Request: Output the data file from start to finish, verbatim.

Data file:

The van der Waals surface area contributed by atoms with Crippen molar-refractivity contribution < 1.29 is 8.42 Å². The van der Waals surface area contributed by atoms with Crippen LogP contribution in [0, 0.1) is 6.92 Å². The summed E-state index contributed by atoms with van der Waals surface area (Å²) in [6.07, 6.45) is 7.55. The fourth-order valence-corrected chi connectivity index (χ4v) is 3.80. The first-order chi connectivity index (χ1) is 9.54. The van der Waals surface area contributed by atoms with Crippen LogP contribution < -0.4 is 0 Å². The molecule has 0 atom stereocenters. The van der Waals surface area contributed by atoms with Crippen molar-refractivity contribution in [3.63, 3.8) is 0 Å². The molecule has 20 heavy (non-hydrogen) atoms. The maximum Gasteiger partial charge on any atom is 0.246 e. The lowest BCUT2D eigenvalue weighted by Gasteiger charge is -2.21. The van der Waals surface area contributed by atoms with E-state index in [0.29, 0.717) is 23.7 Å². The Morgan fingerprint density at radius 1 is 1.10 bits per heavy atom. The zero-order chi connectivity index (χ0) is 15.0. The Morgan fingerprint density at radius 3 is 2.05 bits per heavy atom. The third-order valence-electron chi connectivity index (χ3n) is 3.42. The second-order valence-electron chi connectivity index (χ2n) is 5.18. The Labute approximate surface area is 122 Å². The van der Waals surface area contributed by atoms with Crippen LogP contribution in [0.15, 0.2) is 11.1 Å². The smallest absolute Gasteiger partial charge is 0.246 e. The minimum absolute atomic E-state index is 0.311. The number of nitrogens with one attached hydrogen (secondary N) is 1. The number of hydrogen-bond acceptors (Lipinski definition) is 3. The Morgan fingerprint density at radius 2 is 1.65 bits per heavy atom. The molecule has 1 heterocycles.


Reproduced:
The van der Waals surface area contributed by atoms with Crippen molar-refractivity contribution < 1.29 is 8.42 Å². The van der Waals surface area contributed by atoms with Crippen LogP contribution in [0, 0.1) is 6.92 Å². The summed E-state index contributed by atoms with van der Waals surface area (Å²) in [6.07, 6.45) is 7.55. The fourth-order valence-corrected chi connectivity index (χ4v) is 3.80. The first-order chi connectivity index (χ1) is 9.54. The van der Waals surface area contributed by atoms with Crippen LogP contribution < -0.4 is 0 Å². The molecule has 0 atom stereocenters. The van der Waals surface area contributed by atoms with Crippen molar-refractivity contribution in [3.63, 3.8) is 0 Å². The molecule has 20 heavy (non-hydrogen) atoms. The maximum Gasteiger partial charge on any atom is 0.246 e. The lowest BCUT2D eigenvalue weighted by Gasteiger charge is -2.21. The van der Waals surface area contributed by atoms with E-state index in [0.29, 0.717) is 23.7 Å². The Morgan fingerprint density at radius 1 is 1.10 bits per heavy atom. The zero-order chi connectivity index (χ0) is 15.0. The Morgan fingerprint density at radius 3 is 2.05 bits per heavy atom. The third-order valence-electron chi connectivity index (χ3n) is 3.42. The second-order valence-electron chi connectivity index (χ2n) is 5.18. The Labute approximate surface area is 122 Å². The van der Waals surface area contributed by atoms with Crippen LogP contribution in [0.15, 0.2) is 11.1 Å². The smallest absolute Gasteiger partial charge is 0.246 e. The minimum absolute atomic E-state index is 0.311. The number of nitrogens with one attached hydrogen (secondary N) is 1. The number of hydrogen-bond acceptors (Lipinski definition) is 3. The Morgan fingerprint density at radius 2 is 1.65 bits per heavy atom. The molecule has 1 heterocycles.